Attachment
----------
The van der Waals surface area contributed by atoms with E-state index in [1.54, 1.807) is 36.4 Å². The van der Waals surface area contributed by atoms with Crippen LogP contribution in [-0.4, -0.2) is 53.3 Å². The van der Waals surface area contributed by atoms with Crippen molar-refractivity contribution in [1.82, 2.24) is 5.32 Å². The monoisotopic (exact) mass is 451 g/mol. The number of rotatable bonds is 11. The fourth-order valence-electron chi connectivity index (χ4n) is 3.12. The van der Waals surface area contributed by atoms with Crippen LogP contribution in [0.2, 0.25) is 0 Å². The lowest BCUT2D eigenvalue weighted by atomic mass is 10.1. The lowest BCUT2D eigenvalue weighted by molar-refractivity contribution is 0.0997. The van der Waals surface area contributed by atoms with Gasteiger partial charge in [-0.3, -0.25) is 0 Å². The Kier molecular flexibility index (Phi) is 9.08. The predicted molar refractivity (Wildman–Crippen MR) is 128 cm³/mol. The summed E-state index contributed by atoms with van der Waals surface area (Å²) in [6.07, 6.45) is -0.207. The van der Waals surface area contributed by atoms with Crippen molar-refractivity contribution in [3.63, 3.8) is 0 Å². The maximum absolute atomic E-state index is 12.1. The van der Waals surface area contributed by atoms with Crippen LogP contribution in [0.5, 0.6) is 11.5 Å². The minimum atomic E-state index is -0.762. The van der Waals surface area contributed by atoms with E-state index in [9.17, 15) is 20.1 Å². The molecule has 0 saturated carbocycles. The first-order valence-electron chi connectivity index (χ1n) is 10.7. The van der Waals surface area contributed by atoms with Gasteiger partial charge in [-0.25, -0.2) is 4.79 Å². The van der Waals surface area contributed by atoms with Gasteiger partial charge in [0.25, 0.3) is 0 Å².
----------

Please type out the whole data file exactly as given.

The van der Waals surface area contributed by atoms with E-state index in [1.54, 1.807) is 36.4 Å². The van der Waals surface area contributed by atoms with Crippen LogP contribution in [-0.4, -0.2) is 53.3 Å². The van der Waals surface area contributed by atoms with Crippen molar-refractivity contribution in [1.82, 2.24) is 5.32 Å². The monoisotopic (exact) mass is 451 g/mol. The number of rotatable bonds is 11. The fourth-order valence-electron chi connectivity index (χ4n) is 3.12. The van der Waals surface area contributed by atoms with Crippen LogP contribution in [0.2, 0.25) is 0 Å². The lowest BCUT2D eigenvalue weighted by atomic mass is 10.1. The lowest BCUT2D eigenvalue weighted by molar-refractivity contribution is 0.0997. The van der Waals surface area contributed by atoms with Gasteiger partial charge in [-0.3, -0.25) is 0 Å². The Kier molecular flexibility index (Phi) is 9.08. The predicted molar refractivity (Wildman–Crippen MR) is 128 cm³/mol. The summed E-state index contributed by atoms with van der Waals surface area (Å²) in [6.07, 6.45) is -0.207. The van der Waals surface area contributed by atoms with Crippen molar-refractivity contribution in [3.63, 3.8) is 0 Å². The maximum absolute atomic E-state index is 12.1. The van der Waals surface area contributed by atoms with Crippen LogP contribution in [0.5, 0.6) is 11.5 Å². The minimum atomic E-state index is -0.762. The van der Waals surface area contributed by atoms with E-state index in [9.17, 15) is 20.1 Å². The molecule has 0 saturated carbocycles. The first-order valence-electron chi connectivity index (χ1n) is 10.7. The van der Waals surface area contributed by atoms with Gasteiger partial charge in [-0.25, -0.2) is 4.79 Å². The van der Waals surface area contributed by atoms with Gasteiger partial charge in [0.25, 0.3) is 0 Å².